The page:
This page is also available in: Español
Written by Ángel Manuel Rodríguez
How are we saved? What is the moral influence view of the cross?
For centuries Christians have attempted to explain how Jesus’ death on the cross saves us. We call these explanations “theories of the atonement.” One of them is known as the “moral influence theory” of the atonement. I will summarize its content, its strengths, and, finally, offer an evaluation of it.
1. Summary of Its Teaching: There are slight variations of the moral influence theory, but among its central aspects we find the following ideas. First, the cross is understood to be the supreme revelation of God’s love. There, God identified Himself with us to the point of going through what we all experience, namely, death. Second, the manifestation of God’s love was so full that as a result we are transformed by it. That is called “the moral influence of the cross.” The voluntary death of Christ on the cross awakens in us love toward God; it changes our attitude toward Him and moves us to exemplify His love in our lives.
Obviously, there is absolutely nothing wrong with this understanding of the saving efficacy of the cross. Scripture attests that the cross is the most glorious manifestation of the sacrificial love of Christ toward sinners (e.g., John 3:16), and His death should move us to manifest the same quality of love in our lives. But some significant weaknesses in this theory limit its usefulness.
2. It Denies a Central Aspect of the Atonement: One of the fundamental problems of the moral influence view is that it rejects the substitutionary nature of Christ’s death. The idea that God had to kill the innocent instead of the guilty in order to save us is considered a violation of justice. Yet the witness of Scripture is that Christ died as our substitute (e.g., Isa. 53; Mark 10:45; 2 Cor. 5:21). In the atonement God Himself voluntarily assumed responsibility for our sin. This is a glorious manifestation of divine grace, not an injustice. Atonement is God’s work for us; it is a matter between Him and us. No third party is involved.
3. Narrow View of the Human Predicament: The moral influence view presupposes that the human tragedy of sin is located in misinformation about God. We do not need deliverance from the power of sin, but from our ignorance about His loving character. Humans, it is argued, view God as a tyrant who imposes on them arbitrary demands and disciplines them. The cross saves by changing their understanding of God. Such opinion does not square with the biblical view of sin and its impact on humans. Sin is intentional rebellion against God, which has separated us from Him. It is not simply solved by a change in us (a subjective atonement), but by a divine intervention that removes barriers and brings reconciliation (objective atonement).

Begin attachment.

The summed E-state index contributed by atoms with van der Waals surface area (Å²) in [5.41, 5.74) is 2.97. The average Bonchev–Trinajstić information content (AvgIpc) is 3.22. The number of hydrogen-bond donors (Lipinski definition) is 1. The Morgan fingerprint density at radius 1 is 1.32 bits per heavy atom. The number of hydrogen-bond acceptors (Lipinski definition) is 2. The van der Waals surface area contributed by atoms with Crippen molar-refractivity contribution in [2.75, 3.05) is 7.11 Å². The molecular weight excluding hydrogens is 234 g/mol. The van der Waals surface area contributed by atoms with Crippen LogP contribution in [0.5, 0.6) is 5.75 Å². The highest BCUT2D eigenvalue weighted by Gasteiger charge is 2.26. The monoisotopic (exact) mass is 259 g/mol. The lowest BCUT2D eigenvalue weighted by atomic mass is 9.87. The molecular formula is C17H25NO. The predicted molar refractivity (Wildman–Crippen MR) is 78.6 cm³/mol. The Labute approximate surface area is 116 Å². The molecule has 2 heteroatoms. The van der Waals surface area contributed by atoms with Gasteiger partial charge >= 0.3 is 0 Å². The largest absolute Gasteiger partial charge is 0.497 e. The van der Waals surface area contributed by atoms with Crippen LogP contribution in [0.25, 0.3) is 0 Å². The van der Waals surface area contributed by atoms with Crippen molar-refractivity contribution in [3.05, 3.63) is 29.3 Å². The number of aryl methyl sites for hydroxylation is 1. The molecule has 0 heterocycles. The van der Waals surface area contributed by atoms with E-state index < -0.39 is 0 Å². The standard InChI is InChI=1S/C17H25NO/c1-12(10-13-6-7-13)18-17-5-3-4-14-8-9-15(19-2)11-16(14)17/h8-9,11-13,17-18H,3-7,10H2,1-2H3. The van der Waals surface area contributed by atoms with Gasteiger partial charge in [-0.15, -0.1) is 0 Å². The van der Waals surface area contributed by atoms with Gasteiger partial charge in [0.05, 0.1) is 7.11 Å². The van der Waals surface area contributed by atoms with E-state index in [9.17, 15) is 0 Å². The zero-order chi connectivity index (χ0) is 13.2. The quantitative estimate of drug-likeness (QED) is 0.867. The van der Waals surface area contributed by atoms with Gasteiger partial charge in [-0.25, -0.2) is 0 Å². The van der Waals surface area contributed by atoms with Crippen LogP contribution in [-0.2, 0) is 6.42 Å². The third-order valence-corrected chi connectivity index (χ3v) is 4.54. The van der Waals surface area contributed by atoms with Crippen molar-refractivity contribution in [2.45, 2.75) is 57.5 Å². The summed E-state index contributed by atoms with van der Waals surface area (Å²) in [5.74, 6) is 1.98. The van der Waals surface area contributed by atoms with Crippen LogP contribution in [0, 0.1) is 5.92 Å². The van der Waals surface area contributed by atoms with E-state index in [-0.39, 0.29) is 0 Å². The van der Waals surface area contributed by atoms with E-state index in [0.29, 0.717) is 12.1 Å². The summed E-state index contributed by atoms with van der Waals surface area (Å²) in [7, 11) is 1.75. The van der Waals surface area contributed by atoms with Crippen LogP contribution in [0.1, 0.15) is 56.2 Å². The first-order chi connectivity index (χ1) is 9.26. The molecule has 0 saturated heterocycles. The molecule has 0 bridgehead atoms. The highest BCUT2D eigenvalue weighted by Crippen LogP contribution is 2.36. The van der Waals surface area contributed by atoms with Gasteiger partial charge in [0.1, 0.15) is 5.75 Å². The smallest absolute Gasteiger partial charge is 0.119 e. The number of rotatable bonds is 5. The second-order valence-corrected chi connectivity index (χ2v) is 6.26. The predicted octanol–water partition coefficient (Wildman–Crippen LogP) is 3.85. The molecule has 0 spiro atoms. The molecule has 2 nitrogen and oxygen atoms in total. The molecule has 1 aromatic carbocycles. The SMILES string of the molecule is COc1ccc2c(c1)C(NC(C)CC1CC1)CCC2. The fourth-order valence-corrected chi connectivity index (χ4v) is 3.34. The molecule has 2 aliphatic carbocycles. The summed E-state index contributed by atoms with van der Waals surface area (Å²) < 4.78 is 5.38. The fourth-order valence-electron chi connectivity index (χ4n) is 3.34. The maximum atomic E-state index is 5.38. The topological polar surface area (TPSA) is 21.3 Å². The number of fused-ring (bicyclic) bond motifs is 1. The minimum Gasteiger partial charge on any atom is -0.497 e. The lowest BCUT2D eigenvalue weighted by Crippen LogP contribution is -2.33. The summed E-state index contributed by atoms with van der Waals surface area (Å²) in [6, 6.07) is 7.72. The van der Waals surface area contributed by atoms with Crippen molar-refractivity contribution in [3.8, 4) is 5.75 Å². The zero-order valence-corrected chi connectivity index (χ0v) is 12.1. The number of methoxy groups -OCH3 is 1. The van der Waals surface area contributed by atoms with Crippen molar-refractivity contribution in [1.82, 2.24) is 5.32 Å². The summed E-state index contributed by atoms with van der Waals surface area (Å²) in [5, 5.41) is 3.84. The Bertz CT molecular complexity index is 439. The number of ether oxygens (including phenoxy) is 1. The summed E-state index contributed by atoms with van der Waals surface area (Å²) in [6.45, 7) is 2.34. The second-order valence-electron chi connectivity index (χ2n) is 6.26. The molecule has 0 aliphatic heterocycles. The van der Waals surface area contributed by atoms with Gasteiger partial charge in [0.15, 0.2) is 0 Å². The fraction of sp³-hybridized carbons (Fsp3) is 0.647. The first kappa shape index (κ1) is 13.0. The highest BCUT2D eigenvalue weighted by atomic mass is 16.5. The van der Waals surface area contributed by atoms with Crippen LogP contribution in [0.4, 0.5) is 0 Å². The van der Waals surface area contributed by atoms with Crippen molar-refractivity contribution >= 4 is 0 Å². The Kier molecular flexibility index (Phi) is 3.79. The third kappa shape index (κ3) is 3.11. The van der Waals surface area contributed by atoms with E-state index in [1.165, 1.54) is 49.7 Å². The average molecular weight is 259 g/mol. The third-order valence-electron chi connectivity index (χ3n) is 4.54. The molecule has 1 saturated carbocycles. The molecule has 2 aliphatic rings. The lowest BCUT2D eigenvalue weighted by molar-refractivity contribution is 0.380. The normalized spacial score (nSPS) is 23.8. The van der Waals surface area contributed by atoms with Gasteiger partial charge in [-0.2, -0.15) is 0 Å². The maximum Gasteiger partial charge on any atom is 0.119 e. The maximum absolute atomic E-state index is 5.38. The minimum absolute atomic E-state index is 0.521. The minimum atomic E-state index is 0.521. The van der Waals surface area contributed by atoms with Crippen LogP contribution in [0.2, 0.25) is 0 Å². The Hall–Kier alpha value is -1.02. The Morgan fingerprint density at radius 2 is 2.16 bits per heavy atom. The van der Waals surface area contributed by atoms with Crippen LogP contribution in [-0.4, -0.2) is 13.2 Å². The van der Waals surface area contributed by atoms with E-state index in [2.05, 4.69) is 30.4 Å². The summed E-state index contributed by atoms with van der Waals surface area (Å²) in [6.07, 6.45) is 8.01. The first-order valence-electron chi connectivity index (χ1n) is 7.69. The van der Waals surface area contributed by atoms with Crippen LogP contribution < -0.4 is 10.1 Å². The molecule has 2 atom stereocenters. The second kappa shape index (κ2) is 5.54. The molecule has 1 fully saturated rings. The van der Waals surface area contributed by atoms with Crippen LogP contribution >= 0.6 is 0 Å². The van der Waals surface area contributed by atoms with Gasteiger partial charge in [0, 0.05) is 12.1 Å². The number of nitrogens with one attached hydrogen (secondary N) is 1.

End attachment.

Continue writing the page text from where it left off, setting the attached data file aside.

4. Separation of Judgment From Love: When the atonement is circumscribed to God’s work in us, His judgment against sin is considered incompatible with His love. This, as we have argued on other occasions, makes love a synonym for divine indifference. Judgment against sin means that God takes our actions seriously because He cares about us. But more than that, it means that He was willing and able to assume that judgment against us on the cross. God’s wrath is an expression of divine love; it reveals a God who cares for us to the point of showing us how painful sin is for Him.
5.Love and the Cross: Perhaps the fundamental question is how the cross reveals love. The moral influence theory argues that it shows love in that Christ, the Innocent, died there identifying Himself with us; but not dying in our place. But many other persons died on crosses. Why is the cross of Christ a revelation of the love of God, but not the others? Yes, the Sinless One died there, but there is more. He died for sinners to save them through His atoning sacrifice (Rom. 5:8; 1 John 4:10).
Christ’s death is indeed the greatest revelation of God’s love because on it “God was reconciling the world to Himself … not counting men’s sins against them,” but rather making “him who had no sin to be sin for us” (2 Cor. 5:19-21, NIV).